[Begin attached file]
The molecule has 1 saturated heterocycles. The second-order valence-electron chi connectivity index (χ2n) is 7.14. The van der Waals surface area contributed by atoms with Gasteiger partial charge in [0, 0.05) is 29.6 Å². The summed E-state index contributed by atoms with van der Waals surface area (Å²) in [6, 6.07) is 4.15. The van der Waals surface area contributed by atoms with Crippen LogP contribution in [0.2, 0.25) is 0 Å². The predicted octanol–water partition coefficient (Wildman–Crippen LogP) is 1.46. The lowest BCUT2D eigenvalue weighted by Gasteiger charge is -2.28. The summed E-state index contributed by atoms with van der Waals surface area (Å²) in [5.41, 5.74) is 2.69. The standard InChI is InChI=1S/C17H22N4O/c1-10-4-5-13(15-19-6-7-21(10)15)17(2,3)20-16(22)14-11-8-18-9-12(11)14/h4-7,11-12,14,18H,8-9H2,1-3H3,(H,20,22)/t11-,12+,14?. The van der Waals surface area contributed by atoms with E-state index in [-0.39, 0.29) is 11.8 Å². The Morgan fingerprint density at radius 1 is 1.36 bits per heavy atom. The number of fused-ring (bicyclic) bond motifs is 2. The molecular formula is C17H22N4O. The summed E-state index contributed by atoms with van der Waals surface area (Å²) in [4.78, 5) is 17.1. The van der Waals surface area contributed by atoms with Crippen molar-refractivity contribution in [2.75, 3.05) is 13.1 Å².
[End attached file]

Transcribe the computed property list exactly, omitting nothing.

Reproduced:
The molecule has 1 saturated heterocycles. The second-order valence-electron chi connectivity index (χ2n) is 7.14. The van der Waals surface area contributed by atoms with Gasteiger partial charge in [0, 0.05) is 29.6 Å². The summed E-state index contributed by atoms with van der Waals surface area (Å²) in [6, 6.07) is 4.15. The van der Waals surface area contributed by atoms with Crippen LogP contribution in [0.2, 0.25) is 0 Å². The predicted octanol–water partition coefficient (Wildman–Crippen LogP) is 1.46. The lowest BCUT2D eigenvalue weighted by Gasteiger charge is -2.28. The summed E-state index contributed by atoms with van der Waals surface area (Å²) in [5.41, 5.74) is 2.69. The standard InChI is InChI=1S/C17H22N4O/c1-10-4-5-13(15-19-6-7-21(10)15)17(2,3)20-16(22)14-11-8-18-9-12(11)14/h4-7,11-12,14,18H,8-9H2,1-3H3,(H,20,22)/t11-,12+,14?. The van der Waals surface area contributed by atoms with E-state index in [-0.39, 0.29) is 11.8 Å². The Morgan fingerprint density at radius 1 is 1.36 bits per heavy atom. The number of fused-ring (bicyclic) bond motifs is 2. The molecular formula is C17H22N4O. The summed E-state index contributed by atoms with van der Waals surface area (Å²) in [4.78, 5) is 17.1. The van der Waals surface area contributed by atoms with Crippen molar-refractivity contribution in [2.75, 3.05) is 13.1 Å².